Aster, Asteroid, Constellation, Disaster, Stellar.]
     1. One of the innumerable luminous bodies seen in the
        heavens; any heavenly body other than the sun, moon,
        comets, and nebulae.
        [1913 Webster]
  
              His eyen twinkled in his head aright,
              As do the stars in the frosty night.  --Chaucer.
        [1913 Webster]
  
     Note: The stars are distinguished as planets, and fixed
           stars. See Planet, Fixed stars under Fixed, and
           Magnitude of a star under Magnitude.
           [1913 Webster]
  
     2. The polestar; the north star. --Shak.
        [1913 Webster]
  
     3. (Astrol.) A planet supposed to influence one's destiny;
        (usually pl.) a configuration of the planets, supposed to
        influence fortune.
        [1913 Webster]
  
              O malignant and ill-brooding stars.   --Shak.
        [1913 Webster]
  
              Blesses his stars, and thinks it luxury. --Addison.
        [1913 Webster]
  
     4. That which resembles the figure of a star, as an ornament
        worn on the breast to indicate rank or honor.
        [1913 Webster]
  
              On whom . . .
              Lavish Honor showered all her stars.  --Tennyson.
        [1913 Webster]
  
     5. Specifically, a radiated mark in writing or printing; an
        asterisk [thus, *]; -- used as a reference to a note, or
        to fill a blank where something is omitted, etc.
        [1913 Webster]
  
     6. (Pyrotechny) A composition of combustible matter used in
        the heading of rockets, in mines, etc., which, exploding
        in the air, presents a starlike appearance.
        [1913 Webster]
  
     7. A person of brilliant and attractive qualities, especially
        on public occasions, as a distinguished orator, a leading
        theatrical performer, etc.
        [1913 Webster]
  
     Note: Star is used in the formation of compound words
           generally of obvious signification; as, star-aspiring,
           star-bespangled, star-bestudded, star-blasting,
           star-bright, star-crowned, star-directed, star-eyed,
           star-headed, star-paved, star-roofed, star-sprinkled,
           star-wreathed.
           [1913 Webster]
  
     Blazing star, Double star, Multiple star, Shooting
     star, etc. See under Blazing, Double, etc.
  
     Nebulous star (Astron.), a small well-defined circular
        nebula, having a bright nucleus at its center like a star.
        
  
     Star anise (Bot.), any plant of the genus Illicium; -- so
        called from its star-shaped capsules.
  
     Star apple (Bot.), a tropical American tree ({Chrysophyllum
        Cainito), having a milky juice and oblong leaves with a
        silky-golden pubescence beneath. It bears an applelike
        fruit, the carpels of which present a starlike figure when
        cut across. The name is extended to the whole genus of
        about sixty species, and the natural order ({Sapotaceae)
        to which it belongs is called the Star-apple family.
  
     Star conner, one who cons, or studies, the stars; an
        astronomer or an astrologer. --Gascoigne.
  
     Star coral (Zool.), any one of numerous species of stony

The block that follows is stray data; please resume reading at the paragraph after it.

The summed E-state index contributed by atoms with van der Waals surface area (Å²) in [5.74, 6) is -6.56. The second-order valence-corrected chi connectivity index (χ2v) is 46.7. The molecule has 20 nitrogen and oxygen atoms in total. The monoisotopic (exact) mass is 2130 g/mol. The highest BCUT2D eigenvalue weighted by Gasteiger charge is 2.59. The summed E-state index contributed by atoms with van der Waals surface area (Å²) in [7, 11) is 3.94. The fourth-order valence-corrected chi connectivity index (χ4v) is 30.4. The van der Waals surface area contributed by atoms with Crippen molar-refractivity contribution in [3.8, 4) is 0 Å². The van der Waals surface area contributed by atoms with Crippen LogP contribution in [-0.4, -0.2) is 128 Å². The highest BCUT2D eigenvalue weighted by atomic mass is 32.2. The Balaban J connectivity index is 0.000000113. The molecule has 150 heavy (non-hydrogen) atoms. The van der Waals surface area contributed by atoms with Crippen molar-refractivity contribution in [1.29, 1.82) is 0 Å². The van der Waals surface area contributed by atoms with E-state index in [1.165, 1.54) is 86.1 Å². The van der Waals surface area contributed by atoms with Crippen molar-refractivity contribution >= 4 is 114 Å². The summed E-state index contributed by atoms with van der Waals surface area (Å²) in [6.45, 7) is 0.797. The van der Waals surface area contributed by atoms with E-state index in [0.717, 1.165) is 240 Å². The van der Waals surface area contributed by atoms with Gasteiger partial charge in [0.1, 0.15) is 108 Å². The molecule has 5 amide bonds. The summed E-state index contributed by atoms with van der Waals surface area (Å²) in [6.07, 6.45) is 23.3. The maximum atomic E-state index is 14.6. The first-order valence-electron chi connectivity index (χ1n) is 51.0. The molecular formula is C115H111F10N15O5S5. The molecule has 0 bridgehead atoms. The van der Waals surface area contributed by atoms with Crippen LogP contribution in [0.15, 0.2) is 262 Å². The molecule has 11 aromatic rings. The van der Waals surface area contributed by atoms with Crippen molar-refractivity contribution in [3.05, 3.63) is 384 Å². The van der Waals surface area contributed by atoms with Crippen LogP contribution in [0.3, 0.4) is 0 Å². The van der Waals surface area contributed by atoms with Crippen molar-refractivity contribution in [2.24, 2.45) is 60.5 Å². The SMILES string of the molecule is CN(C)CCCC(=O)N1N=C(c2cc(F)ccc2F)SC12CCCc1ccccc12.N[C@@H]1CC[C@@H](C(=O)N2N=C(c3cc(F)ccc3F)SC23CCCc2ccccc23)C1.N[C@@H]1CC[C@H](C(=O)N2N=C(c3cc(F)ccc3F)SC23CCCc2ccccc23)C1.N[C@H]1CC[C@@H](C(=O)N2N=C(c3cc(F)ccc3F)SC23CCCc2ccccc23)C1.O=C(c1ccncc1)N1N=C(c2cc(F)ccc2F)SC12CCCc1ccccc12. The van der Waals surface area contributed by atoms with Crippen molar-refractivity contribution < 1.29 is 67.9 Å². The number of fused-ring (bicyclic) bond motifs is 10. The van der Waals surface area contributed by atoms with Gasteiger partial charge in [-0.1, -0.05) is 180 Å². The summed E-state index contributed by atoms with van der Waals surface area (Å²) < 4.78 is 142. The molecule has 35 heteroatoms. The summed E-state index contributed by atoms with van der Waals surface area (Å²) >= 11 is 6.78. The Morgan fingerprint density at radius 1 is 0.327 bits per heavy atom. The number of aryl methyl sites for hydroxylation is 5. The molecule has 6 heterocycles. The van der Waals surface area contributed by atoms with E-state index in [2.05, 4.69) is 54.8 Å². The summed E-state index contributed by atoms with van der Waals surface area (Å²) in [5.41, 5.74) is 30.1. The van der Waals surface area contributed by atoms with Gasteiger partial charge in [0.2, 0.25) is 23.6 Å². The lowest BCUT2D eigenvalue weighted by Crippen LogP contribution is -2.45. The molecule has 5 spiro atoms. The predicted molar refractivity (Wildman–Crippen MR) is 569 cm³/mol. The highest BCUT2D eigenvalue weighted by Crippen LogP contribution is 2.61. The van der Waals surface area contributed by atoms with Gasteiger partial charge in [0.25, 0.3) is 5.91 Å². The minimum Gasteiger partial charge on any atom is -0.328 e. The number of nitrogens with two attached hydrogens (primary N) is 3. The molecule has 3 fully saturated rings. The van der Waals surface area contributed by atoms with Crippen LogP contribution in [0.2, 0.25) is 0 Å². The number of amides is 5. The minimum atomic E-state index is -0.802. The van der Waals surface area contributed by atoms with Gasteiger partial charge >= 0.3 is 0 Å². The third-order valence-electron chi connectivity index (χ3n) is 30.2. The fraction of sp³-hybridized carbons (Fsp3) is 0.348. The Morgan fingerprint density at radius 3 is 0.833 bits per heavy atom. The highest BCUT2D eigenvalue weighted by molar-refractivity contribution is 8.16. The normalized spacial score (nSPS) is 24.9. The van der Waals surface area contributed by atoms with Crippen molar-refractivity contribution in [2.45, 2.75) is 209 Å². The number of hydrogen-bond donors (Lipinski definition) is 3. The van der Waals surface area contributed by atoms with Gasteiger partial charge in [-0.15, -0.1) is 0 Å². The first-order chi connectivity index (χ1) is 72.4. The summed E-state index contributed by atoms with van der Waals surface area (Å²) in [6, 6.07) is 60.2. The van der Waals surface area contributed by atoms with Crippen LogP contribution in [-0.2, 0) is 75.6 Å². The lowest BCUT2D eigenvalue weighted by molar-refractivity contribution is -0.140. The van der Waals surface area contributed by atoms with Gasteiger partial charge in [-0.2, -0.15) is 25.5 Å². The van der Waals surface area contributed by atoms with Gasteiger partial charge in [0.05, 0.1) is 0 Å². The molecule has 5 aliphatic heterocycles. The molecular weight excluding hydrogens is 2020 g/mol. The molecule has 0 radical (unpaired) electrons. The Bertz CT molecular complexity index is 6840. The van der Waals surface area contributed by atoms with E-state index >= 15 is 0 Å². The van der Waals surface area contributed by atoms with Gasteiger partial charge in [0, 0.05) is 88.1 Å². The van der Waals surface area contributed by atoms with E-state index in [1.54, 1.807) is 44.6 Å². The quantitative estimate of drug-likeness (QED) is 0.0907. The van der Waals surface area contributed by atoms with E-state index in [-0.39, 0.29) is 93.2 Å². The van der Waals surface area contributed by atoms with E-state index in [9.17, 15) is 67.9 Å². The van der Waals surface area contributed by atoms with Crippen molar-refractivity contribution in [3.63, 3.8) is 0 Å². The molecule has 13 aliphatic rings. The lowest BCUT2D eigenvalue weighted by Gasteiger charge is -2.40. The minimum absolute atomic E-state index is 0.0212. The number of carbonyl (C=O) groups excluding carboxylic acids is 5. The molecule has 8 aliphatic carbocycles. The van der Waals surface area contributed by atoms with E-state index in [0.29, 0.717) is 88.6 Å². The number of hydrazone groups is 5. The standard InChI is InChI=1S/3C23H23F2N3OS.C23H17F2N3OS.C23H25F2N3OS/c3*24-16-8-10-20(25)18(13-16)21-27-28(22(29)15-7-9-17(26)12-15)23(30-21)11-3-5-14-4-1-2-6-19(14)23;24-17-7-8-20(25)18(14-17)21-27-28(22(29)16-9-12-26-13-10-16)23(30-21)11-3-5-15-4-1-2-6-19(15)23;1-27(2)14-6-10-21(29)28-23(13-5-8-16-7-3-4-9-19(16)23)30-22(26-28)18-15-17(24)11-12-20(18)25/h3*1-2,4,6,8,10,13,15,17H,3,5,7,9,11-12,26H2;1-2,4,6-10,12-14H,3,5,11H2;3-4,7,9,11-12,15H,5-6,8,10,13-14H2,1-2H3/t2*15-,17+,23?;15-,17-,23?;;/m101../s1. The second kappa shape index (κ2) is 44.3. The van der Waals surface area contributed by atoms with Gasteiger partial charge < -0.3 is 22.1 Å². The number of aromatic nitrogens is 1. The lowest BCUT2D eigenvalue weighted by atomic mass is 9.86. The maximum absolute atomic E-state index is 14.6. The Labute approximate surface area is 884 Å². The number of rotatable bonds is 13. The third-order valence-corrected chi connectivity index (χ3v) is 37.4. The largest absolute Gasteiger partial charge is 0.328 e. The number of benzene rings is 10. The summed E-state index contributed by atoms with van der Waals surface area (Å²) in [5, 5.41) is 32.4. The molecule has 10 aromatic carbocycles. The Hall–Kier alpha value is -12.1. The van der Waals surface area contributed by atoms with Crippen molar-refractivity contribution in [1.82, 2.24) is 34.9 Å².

corals belonging to Astraea, Orbicella, and allied
        genera, in which the calicles are round or polygonal and
        contain conspicuous radiating septa.
  
     Star cucumber. (Bot.) See under Cucumber.
  
     Star flower. (Bot.)
        (a) A plant of the genus Ornithogalum;
            star-of-Bethlehem.
        (b) See Starwort
        (b) .
        (c) An American plant of the genus Trientalis
            ({Trientalis Americana). --Gray.
  
     Star fort (Fort.), a fort surrounded on the exterior with
        projecting angles; -- whence the name.
  
     Star gauge (Ordnance), a long rod, with adjustable points
        projecting radially at its end, for measuring the size of
        different parts of the bore of a gun.
  
     Star grass. (Bot.)
        (a) A small grasslike plant ({Hypoxis erecta) having
            star-shaped yellow flowers.
        (b) The colicroot. See Colicroot.
  
     Star hyacinth (Bot.), a bulbous plant of the genus Scilla
        ({Scilla autumnalis); -- called also star-headed
        hyacinth.
  
     Star jelly (Bot.), any one of several gelatinous plants
        ({Nostoc commune, Nostoc edule, etc.). See Nostoc.
  
     Star lizard. (Zool.) Same as Stellion.
  
     Star-of-Bethlehem (Bot.), a bulbous liliaceous plant
        ({Ornithogalum umbellatum) having a small white starlike
        flower.
  
     Star-of-the-earth (Bot.), a plant of the genus Plantago
        ({Plantago coronopus), growing upon the seashore.
  
     Star polygon (Geom.), a polygon whose sides cut each other
        so as to form a star-shaped figure.
  
     Stars and Stripes, a popular name for the flag of the
        United States, which consists of thirteen horizontal
        stripes, alternately red and white, and a union having, in
        a blue field, white stars to represent the several States,
        one for each.
  
              With the old flag, the true American flag, the
              Eagle, and the Stars and Stripes, waving over the
              chamber in which we sit.              --D. Webster.
  
     Star showers. See Shooting star, under Shooting.
  
     Star thistle (Bot.), an annual composite plant ({Centaurea
        solstitialis) having the involucre armed with stout
        radiating spines.
  
     Star wheel (Mach.), a star-shaped disk, used as a kind of
        ratchet wheel, in repeating watches and the feed motions
        of some machines.
  
     Star worm (Zool.), a gephyrean.
  
     Temporary star (Astron.), a star which appears suddenly,
        shines for a period, and then nearly or quite disappears.
        These stars were supposed by some astronomers to be
        variable stars of long and undetermined periods. More
        recently, variations star in start intensity are
        classified more specifically, and this term is now
        obsolescent. See also nova. [Obsolescent]
  
     Variable star (Astron.), a star whose brilliancy varies
        periodically, generally with regularity, but sometimes
        irregularly; -- called periodical star when its changes
        occur at fixed periods.
  
     Water star grass (Bot.), an aquatic plant ({Schollera
        graminea) with small yellow starlike blossoms.
        [1913 Webster]